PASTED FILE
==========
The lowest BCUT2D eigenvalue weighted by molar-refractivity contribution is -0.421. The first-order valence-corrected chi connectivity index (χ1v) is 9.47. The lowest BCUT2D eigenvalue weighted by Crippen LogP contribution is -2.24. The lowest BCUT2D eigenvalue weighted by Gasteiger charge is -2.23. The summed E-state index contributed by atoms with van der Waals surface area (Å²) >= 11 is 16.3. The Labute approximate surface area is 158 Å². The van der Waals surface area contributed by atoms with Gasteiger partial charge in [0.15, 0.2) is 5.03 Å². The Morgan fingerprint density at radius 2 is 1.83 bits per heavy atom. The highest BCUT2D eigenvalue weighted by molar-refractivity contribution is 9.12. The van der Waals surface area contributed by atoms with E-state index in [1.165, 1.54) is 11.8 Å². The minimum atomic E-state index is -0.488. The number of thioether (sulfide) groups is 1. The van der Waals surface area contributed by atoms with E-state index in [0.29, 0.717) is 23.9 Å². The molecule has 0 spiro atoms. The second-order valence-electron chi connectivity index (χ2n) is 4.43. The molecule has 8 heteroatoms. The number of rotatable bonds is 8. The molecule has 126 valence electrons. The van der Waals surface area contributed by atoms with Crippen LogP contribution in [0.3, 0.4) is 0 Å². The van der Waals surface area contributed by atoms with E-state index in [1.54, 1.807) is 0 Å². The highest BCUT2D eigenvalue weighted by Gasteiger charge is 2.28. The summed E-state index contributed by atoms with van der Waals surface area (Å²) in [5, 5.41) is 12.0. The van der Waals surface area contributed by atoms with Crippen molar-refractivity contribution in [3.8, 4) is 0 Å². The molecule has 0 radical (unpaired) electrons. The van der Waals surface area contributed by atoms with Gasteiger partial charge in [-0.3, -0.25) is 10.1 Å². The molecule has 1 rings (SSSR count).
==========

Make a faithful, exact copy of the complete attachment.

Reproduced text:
The lowest BCUT2D eigenvalue weighted by molar-refractivity contribution is -0.421. The first-order valence-corrected chi connectivity index (χ1v) is 9.47. The lowest BCUT2D eigenvalue weighted by Crippen LogP contribution is -2.24. The lowest BCUT2D eigenvalue weighted by Gasteiger charge is -2.23. The summed E-state index contributed by atoms with van der Waals surface area (Å²) >= 11 is 16.3. The Labute approximate surface area is 158 Å². The van der Waals surface area contributed by atoms with Gasteiger partial charge in [0.15, 0.2) is 5.03 Å². The Morgan fingerprint density at radius 2 is 1.83 bits per heavy atom. The highest BCUT2D eigenvalue weighted by molar-refractivity contribution is 9.12. The van der Waals surface area contributed by atoms with E-state index in [1.165, 1.54) is 11.8 Å². The minimum atomic E-state index is -0.488. The number of thioether (sulfide) groups is 1. The van der Waals surface area contributed by atoms with E-state index in [0.29, 0.717) is 23.9 Å². The molecule has 0 spiro atoms. The second-order valence-electron chi connectivity index (χ2n) is 4.43. The molecule has 8 heteroatoms. The number of rotatable bonds is 8. The molecule has 126 valence electrons. The van der Waals surface area contributed by atoms with Crippen LogP contribution in [0.3, 0.4) is 0 Å². The van der Waals surface area contributed by atoms with E-state index in [1.54, 1.807) is 0 Å². The highest BCUT2D eigenvalue weighted by Gasteiger charge is 2.28. The summed E-state index contributed by atoms with van der Waals surface area (Å²) in [5, 5.41) is 12.0. The van der Waals surface area contributed by atoms with Crippen molar-refractivity contribution in [3.8, 4) is 0 Å². The molecule has 0 radical (unpaired) electrons. The van der Waals surface area contributed by atoms with Gasteiger partial charge in [-0.3, -0.25) is 10.1 Å². The molecule has 1 rings (SSSR count).